Stars ink Tyler Seguin to $78.8M US contract extension
Centre will earn a yearly average of $9.85 million over eight years
The Dallas Stars have avoided any lingering questions about the future of Tyler Seguin, signing the five-time All-Star center to a $78.8 million, eight-year contract extension that goes through the 2026-27 season.
General manager Jim Nill announced the deal Thursday before the Stars departed Texas to start training camp in Boise, Idaho. The team posted a Mario-inspired video on its Twitter account celebrating the news.
"Emotional. It was a process, a learning process this summer. Learning the whole business side of negotiations," the 26-year-old Seguin said. "At the end of the day, I knew where I wanted to be. I knew where home was. That was here in Dallas."
Without the extension, Seguin could have become an unrestricted free agent after this season, when he will make $6.5 million to wrap up his current $34.5 million, six-year contract.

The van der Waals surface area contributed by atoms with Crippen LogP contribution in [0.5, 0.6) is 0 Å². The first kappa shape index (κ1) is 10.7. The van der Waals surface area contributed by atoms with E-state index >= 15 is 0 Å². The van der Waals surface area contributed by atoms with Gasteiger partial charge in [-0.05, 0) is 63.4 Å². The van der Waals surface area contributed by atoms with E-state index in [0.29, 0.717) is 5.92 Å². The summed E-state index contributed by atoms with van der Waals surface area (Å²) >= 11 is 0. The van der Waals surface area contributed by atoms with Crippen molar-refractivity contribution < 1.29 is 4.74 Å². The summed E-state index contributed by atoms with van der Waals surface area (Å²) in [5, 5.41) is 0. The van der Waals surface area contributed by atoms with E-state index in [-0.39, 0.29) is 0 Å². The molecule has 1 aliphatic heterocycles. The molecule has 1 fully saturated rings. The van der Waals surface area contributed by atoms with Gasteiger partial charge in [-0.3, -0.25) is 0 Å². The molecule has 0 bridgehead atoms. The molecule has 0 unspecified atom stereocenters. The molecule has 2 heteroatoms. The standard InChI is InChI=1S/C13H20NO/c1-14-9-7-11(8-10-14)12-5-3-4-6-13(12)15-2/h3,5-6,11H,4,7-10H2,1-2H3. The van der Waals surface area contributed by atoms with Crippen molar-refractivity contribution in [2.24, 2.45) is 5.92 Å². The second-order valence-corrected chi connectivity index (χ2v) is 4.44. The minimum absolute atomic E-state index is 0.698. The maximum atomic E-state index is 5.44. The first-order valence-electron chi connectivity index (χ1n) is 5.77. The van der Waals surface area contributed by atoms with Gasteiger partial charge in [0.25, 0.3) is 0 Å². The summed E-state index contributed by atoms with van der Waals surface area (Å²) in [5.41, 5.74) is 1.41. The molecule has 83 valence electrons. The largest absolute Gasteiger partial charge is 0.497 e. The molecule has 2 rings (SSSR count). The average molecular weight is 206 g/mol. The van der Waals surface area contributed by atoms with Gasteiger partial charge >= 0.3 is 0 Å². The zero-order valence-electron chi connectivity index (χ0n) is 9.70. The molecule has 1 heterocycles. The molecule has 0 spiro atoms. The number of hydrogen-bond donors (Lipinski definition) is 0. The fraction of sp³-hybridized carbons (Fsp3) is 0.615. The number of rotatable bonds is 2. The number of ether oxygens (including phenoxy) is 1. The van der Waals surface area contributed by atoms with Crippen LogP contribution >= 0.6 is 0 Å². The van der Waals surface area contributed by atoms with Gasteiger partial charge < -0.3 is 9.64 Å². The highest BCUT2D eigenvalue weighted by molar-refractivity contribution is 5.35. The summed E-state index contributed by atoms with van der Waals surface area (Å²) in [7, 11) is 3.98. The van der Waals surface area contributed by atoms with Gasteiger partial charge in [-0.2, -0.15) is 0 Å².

Seguin has played the past five seasons in Dallas since getting traded in the summer of 2013 from Boston, where he was his first three NHL seasons and was a member of the Bruins when they won the 2011 Stanley Cup
He scored a career-high 40 goals last season and had 78 total points. Only Stars captain Jamie Benn, a two-time All-Star who is 29, had more points last season with 79 (36 goals, 43 assists) — and that was after Benn had eight goals and two assists in his last five games.
"With Jamie Benn and Tyler Seguin, I think our franchise is in good spot over the next eight or nine years," Nill said.
"Tyler's really coming into his prime right now. I think last year we saw him take a major step. He became one of our leaders," the GM said. "He's really hit the prime of his career."
Seguin has 505 points (229 goals, 276 assists) in 590 regular-season games. In five playoff appearances, he has 21 points (seven points, 14 assists) in 49 games.
Nill said it was important to get the extension done before training camp and the season.
"First of all, you don't want the distraction. It's important for the team and for Tyler," Nill said. "It's not easy when you've got this weighing on you. The other thing is the risk of injury. All of a sudden you get on the ice and you catch a rut, you never know what's going to happen. For us, it lets us continue moving forward and we continue to make this team better."